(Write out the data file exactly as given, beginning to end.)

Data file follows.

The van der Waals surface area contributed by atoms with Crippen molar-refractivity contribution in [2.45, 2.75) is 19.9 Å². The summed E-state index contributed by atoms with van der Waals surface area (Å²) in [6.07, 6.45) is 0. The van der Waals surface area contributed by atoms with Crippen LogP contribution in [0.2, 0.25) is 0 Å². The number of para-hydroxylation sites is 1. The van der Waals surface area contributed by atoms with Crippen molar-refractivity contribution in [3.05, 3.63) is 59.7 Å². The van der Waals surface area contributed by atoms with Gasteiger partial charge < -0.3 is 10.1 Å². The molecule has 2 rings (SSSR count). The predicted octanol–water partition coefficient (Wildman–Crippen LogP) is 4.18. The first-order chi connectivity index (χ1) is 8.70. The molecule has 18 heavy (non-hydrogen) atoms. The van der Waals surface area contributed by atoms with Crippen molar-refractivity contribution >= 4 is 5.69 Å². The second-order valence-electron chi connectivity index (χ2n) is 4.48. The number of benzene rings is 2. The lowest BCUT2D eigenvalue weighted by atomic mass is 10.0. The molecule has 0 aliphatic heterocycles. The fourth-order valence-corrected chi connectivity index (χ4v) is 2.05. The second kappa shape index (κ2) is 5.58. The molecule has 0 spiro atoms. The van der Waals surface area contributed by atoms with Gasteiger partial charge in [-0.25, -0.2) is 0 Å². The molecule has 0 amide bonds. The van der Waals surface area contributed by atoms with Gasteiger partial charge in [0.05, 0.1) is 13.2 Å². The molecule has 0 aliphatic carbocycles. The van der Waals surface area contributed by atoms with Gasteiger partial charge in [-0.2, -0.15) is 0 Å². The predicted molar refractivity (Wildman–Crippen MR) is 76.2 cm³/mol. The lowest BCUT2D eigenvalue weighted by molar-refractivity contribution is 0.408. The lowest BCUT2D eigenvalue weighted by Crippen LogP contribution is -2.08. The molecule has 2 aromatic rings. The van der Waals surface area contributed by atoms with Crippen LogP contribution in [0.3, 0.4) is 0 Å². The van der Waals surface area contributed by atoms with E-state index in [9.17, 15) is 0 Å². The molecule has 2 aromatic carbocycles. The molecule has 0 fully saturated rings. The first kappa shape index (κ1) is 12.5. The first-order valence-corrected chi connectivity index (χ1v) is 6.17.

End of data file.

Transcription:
The van der Waals surface area contributed by atoms with Crippen molar-refractivity contribution in [2.45, 2.75) is 19.9 Å². The summed E-state index contributed by atoms with van der Waals surface area (Å²) in [6.07, 6.45) is 0. The van der Waals surface area contributed by atoms with Crippen LogP contribution in [0.2, 0.25) is 0 Å². The number of para-hydroxylation sites is 1. The van der Waals surface area contributed by atoms with Crippen molar-refractivity contribution in [3.05, 3.63) is 59.7 Å². The van der Waals surface area contributed by atoms with Gasteiger partial charge < -0.3 is 10.1 Å². The molecule has 2 rings (SSSR count). The predicted octanol–water partition coefficient (Wildman–Crippen LogP) is 4.18. The first-order chi connectivity index (χ1) is 8.70. The molecule has 18 heavy (non-hydrogen) atoms. The van der Waals surface area contributed by atoms with Crippen molar-refractivity contribution >= 4 is 5.69 Å². The second-order valence-electron chi connectivity index (χ2n) is 4.48. The number of benzene rings is 2. The lowest BCUT2D eigenvalue weighted by atomic mass is 10.0. The molecule has 0 aliphatic heterocycles. The fourth-order valence-corrected chi connectivity index (χ4v) is 2.05. The second kappa shape index (κ2) is 5.58. The molecule has 0 spiro atoms. The van der Waals surface area contributed by atoms with Gasteiger partial charge in [-0.25, -0.2) is 0 Å². The molecule has 0 amide bonds. The van der Waals surface area contributed by atoms with Gasteiger partial charge in [0.05, 0.1) is 13.2 Å². The molecule has 0 aliphatic carbocycles. The van der Waals surface area contributed by atoms with Gasteiger partial charge in [-0.2, -0.15) is 0 Å². The predicted molar refractivity (Wildman–Crippen MR) is 76.2 cm³/mol. The lowest BCUT2D eigenvalue weighted by molar-refractivity contribution is 0.408. The lowest BCUT2D eigenvalue weighted by Crippen LogP contribution is -2.08. The molecule has 2 aromatic rings. The van der Waals surface area contributed by atoms with Crippen LogP contribution in [0.3, 0.4) is 0 Å². The van der Waals surface area contributed by atoms with E-state index in [9.17, 15) is 0 Å². The molecule has 2 aromatic carbocycles. The molecule has 0 fully saturated rings. The first kappa shape index (κ1) is 12.5. The first-order valence-corrected chi connectivity index (χ1v) is 6.17.